San Jose Mercury News fails to run Dilbert strip criticizing India’s antigay ruling

The San Jose Mercury News chose to not run a Dilbert strip last week that featured the character Dogbert criticizing a ruling by India’s Supreme Court to reaffirm a British colonial-era law that criminalizes “carnal intercourse against the order of nature with any man, woman or animal.” While the law doesn’t technically make it illegal to be homosexual in India it has been interpreted as making the act of dilbertsame sex intercourse illegal. India’s Ministry of Health and Family Welfare had sought to remove the language, but the Supreme Court upheld the law.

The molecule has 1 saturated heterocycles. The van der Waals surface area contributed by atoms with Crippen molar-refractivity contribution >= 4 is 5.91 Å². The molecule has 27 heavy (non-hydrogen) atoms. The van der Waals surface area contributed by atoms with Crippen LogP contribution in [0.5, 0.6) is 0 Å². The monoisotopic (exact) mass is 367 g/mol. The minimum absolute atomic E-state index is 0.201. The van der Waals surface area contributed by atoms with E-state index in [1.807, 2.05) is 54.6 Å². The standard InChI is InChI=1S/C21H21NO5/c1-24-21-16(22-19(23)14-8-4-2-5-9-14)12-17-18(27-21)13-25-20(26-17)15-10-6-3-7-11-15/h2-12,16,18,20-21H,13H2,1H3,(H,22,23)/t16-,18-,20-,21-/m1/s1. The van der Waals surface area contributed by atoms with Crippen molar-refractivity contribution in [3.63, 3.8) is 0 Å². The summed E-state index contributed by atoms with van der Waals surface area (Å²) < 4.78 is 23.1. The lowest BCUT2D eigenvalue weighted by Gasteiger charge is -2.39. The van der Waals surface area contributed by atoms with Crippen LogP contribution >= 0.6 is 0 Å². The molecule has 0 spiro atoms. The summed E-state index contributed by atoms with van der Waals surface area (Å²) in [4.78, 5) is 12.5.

In the February 7, 2014 Dilbert strip Dogbert breaks the fourth wall and informs readers that to “commemorate” India’s Supreme Court upholding a law “making it a crime to be born gay” Asok the intern  “is now officially gay.”

The Advocate reported that “several U.S. newspapers, including the San Jose Mercury News, refused to run the Dilbert strip, opting instead to rerun an older comic.” It’s worth noting that in spite of the use of the word “several” no other publications have been cited as having censored Friday’s strip.

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